Wearing a face mask: an annoyance and an act of solidarity
By Pooja Singh, UHMP graphics and social media coordinator
May 5, 2020
The other day at my fast food job, I almost threw my mask off and cried because I felt so overwhelmed. Every morning, I walk into work with so much enthusiasm and positivity for myself and the rest of the staff. However, it really gets difficult to keep it up until the end of the day.
The face mask has become my friend and foe. I am grateful that we have them, but lately, I sigh even at the sight of it. It gets hot the moment I put it on. The constant feeling of not being able to breathe is maddening. The feeling of running out of breath when having to speak louder to be heard clearly while taking orders during THE WHOLE DAY drives me to insanity. The elastic from the mask starts to feel like a blade behind my ears under the drive-thru headset. The burdensome pressure from the mask makes me wonder if it will crook my nose by the end of the pandemic.
As much as I want to blame the mask for my feelings, the truth is that I wish it was the only reason.
It’s also the pollen in the air and my allergic eyes that I am not supposed to touch.
It’s the occasional glimpse at the news channel in the lobby that never fails to depress.
It’s the overstimulated, germaphobe, global health student brain of mine that is constantly on alert and overthinking the efforts for the pandemic.
It’s the dilemma of wanting everyone to be safe and stay at home, but also knowing that most of us have mouths to feed and bills to pay.
It’s the few inconsiderate customers who don’t seem to care for our safety or who aren’t polite in addition to treating us like we already have the virus.
It’s the worrisome news of people testing positive in my beloved coworker’s neighborhood.
It’s the constant reminder that any of us could get the virus at any time or, even worse, spread it.
It’s the bittersweet nostalgia of days when things were normal and our workplace was filled with more people, carefree smiles, greetings, hugs, talks, socialization, communication- things I love the most about my job.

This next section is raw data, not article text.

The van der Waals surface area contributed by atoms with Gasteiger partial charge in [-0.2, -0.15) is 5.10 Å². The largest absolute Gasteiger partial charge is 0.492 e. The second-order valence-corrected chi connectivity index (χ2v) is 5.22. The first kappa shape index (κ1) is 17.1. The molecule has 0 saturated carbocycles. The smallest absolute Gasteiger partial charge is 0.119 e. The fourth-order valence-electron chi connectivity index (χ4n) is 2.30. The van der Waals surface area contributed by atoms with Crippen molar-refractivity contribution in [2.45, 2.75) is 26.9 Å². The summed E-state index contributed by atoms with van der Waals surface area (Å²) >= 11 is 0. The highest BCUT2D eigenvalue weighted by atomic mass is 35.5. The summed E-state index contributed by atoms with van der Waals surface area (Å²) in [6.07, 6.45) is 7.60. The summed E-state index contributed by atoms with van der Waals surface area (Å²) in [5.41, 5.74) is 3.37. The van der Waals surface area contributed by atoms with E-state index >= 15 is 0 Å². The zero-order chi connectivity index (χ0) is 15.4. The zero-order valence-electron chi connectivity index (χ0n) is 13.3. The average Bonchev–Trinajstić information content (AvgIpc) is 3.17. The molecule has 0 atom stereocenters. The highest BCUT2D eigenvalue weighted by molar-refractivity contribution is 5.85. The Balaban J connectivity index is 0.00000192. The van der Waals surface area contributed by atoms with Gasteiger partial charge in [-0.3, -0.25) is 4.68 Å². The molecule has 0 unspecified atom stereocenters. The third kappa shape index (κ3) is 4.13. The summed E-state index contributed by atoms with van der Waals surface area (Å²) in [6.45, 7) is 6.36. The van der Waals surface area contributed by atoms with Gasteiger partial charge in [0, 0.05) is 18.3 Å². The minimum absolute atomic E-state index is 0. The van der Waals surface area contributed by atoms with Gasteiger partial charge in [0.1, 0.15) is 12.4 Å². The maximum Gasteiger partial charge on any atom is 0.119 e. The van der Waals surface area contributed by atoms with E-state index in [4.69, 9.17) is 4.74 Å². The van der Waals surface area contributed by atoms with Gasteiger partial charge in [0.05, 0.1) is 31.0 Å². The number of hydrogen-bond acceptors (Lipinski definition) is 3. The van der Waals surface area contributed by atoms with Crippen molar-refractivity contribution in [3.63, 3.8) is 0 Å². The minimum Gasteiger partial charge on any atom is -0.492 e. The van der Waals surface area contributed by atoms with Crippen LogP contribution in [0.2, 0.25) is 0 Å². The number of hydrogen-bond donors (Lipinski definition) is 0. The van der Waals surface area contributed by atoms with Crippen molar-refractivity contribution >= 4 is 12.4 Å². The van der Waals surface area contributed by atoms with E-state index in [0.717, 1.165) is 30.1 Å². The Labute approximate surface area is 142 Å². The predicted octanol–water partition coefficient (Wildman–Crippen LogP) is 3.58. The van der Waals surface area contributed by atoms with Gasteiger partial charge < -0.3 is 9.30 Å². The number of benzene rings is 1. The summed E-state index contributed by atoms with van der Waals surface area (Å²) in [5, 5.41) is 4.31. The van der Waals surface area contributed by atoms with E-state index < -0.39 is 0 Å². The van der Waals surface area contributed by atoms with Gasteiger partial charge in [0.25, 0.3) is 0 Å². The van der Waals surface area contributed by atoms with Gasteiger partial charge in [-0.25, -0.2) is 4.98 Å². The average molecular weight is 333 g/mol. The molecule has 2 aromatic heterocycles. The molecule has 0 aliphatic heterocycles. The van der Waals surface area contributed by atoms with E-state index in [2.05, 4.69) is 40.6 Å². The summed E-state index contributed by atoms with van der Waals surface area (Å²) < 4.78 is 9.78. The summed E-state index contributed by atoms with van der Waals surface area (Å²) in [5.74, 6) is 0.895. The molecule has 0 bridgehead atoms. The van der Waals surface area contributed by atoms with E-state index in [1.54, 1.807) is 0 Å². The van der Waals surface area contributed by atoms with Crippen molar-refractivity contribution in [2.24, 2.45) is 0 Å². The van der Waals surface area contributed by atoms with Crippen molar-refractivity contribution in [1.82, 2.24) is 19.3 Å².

Thankfully, we still joke and laugh, even sing and dance at work. We also receive heartfelt gratitude from the customers.
In fact, I think the pandemic, while stressful, has strengthened us and our solidarity. We truly are in this together. So, back to the silly mask - we complain about them together but wear them gladly for one another. My heart goes out to all the inspirational health workers whose mask-bruised faces I see on television. I can only imagine the difficulty of their present experiences. Physically and mentally, this pandemic has created a challenging time for all of us.
I try to stay positive, but I also spiral down at times. I think it is even more important that we take care of our mental health. I think what we can do for ourselves and others is to have a support system and become a support system.
My support system is amazing. The other day, as I was saying, I almost threw my mask off and cried feeling overwhelmed. My coworker walked in, spreading that necessary love, enthusiasm, and positivity that slipped away from me that day. The energy was contagious.
I cried, but, this time, in relief.
Pooja Singh graduated from the University of Maryland, Baltimore County, in 2019 with a degree in global studies and biology. She is currently working in fast food to save for her master's degree program in global health and community development.